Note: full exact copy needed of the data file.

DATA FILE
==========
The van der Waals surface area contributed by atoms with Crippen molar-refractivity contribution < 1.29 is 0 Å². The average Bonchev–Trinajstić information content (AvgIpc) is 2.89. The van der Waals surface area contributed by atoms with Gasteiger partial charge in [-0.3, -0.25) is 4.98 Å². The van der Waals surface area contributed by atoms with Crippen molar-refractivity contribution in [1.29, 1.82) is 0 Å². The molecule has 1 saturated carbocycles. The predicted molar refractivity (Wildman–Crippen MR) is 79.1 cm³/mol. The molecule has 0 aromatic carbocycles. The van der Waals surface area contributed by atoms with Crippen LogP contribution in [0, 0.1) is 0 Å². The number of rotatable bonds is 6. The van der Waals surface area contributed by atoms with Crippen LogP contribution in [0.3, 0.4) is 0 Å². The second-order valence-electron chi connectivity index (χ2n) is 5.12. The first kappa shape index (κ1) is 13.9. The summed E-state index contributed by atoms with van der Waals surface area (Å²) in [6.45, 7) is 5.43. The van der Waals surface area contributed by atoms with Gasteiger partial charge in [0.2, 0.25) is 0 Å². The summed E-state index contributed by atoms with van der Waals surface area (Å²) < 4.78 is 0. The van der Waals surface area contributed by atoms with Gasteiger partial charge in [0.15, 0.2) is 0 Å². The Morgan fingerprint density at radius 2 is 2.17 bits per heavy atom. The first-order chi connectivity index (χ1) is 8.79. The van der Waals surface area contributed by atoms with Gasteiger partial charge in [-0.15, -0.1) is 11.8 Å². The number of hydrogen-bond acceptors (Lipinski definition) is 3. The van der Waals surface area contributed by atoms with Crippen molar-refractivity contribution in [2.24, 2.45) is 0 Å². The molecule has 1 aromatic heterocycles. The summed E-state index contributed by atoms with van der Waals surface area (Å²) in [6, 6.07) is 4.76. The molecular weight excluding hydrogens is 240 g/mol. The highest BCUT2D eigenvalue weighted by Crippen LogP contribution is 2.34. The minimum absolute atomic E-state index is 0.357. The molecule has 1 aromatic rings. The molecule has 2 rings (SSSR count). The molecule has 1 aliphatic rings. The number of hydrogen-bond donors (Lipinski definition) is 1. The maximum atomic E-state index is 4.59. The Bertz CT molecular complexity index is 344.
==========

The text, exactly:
The van der Waals surface area contributed by atoms with Crippen molar-refractivity contribution < 1.29 is 0 Å². The average Bonchev–Trinajstić information content (AvgIpc) is 2.89. The van der Waals surface area contributed by atoms with Gasteiger partial charge in [-0.3, -0.25) is 4.98 Å². The van der Waals surface area contributed by atoms with Crippen molar-refractivity contribution in [1.29, 1.82) is 0 Å². The molecule has 1 saturated carbocycles. The predicted molar refractivity (Wildman–Crippen MR) is 79.1 cm³/mol. The molecule has 0 aromatic carbocycles. The van der Waals surface area contributed by atoms with Crippen LogP contribution in [0, 0.1) is 0 Å². The number of rotatable bonds is 6. The van der Waals surface area contributed by atoms with Crippen LogP contribution in [0.3, 0.4) is 0 Å². The second-order valence-electron chi connectivity index (χ2n) is 5.12. The first kappa shape index (κ1) is 13.9. The summed E-state index contributed by atoms with van der Waals surface area (Å²) in [6.45, 7) is 5.43. The van der Waals surface area contributed by atoms with Gasteiger partial charge in [0.2, 0.25) is 0 Å². The summed E-state index contributed by atoms with van der Waals surface area (Å²) < 4.78 is 0. The van der Waals surface area contributed by atoms with Gasteiger partial charge in [0.15, 0.2) is 0 Å². The Morgan fingerprint density at radius 2 is 2.17 bits per heavy atom. The first-order chi connectivity index (χ1) is 8.79. The van der Waals surface area contributed by atoms with Gasteiger partial charge in [-0.15, -0.1) is 11.8 Å². The number of hydrogen-bond acceptors (Lipinski definition) is 3. The van der Waals surface area contributed by atoms with Crippen molar-refractivity contribution in [2.24, 2.45) is 0 Å². The molecule has 1 aromatic heterocycles. The summed E-state index contributed by atoms with van der Waals surface area (Å²) in [6, 6.07) is 4.76. The molecular weight excluding hydrogens is 240 g/mol. The highest BCUT2D eigenvalue weighted by Crippen LogP contribution is 2.34. The minimum absolute atomic E-state index is 0.357. The molecule has 1 aromatic rings. The molecule has 2 rings (SSSR count). The molecule has 1 aliphatic rings. The number of hydrogen-bond donors (Lipinski definition) is 1. The maximum atomic E-state index is 4.59. The Bertz CT molecular complexity index is 344.